I have lived in the Twin Cities metropolitan area since 1974, roughly half that time in the city of Minneapolis and half the time in the suburbs. As everyone knows, Minneapolis is in a steep decline due to out of control crime that began with the George Floyd riots. How bad is it?
I don’t ever recall hearing the word “carjacking” in connection with the Twin Cities until 2020, when such crimes exploded, and carjackings in Minneapolis have again risen steeply in 2021. Minneapolis resident Steve Taylor created this map on Maps.co. The yellow pins indicate carjackings in 2020, while the red pins show carjackings in 2021. Click to enlarge:
It is notable that carjackings are concentrated mostly in the city’s more respectable areas. Alpha News has more:
“This doesn’t include car thefts, which there have been an additional 3387. Between car thefts and carjackings (robbery with car theft), there have been a total of 3879 cars taken, almost 1% of the population of Minneapolis have had their car taken in 2021, and 4035 car thefts/carjackings in 2020,” he wrote in a post to Uptown Crime, a Facebook group he runs.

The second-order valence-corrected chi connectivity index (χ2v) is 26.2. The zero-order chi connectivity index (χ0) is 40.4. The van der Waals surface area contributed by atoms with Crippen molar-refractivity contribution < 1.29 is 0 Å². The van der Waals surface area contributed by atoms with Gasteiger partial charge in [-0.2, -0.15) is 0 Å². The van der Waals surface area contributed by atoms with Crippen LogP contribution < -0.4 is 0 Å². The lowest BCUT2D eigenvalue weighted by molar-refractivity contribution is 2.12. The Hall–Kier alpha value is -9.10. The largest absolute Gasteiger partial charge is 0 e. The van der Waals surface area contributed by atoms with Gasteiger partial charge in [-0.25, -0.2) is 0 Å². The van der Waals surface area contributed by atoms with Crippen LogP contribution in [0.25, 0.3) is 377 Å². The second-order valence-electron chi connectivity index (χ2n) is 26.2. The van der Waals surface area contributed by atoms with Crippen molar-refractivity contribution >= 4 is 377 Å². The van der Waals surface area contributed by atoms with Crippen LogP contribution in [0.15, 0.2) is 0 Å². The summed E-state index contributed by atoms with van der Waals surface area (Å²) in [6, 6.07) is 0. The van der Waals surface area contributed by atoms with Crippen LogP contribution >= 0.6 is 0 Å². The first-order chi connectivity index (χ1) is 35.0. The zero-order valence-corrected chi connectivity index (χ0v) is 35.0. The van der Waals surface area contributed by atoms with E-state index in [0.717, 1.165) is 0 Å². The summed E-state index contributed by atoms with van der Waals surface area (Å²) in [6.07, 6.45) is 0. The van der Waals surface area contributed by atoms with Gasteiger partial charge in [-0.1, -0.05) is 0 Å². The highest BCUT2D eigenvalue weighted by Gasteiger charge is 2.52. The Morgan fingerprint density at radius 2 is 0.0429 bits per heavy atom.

Crime starts in the cities, but it doesn’t stay there:
Although Minneapolis is bearing the brunt of the state’s carjackings, the issue has spilled over into the suburbs. Twin Cities police officers have recently cautioned suburban residents to be mindful of the potential for carjackings, even in reliably safe areas.
Minneapolis was a center of “defund the police” insanity until burgeoning crime sobered up the city’s leaders. But only up to a point: the city is still entirely in the hands of leftists, with Boy Mayor Jacob Frey being re-elected after running as the most pro-law enforcement candidate in the race. I am not sure how many carjackings and other violent and non-violent crimes it will take for residents of Minneapolis to snap out of their torpor, but I guess we are going to find out.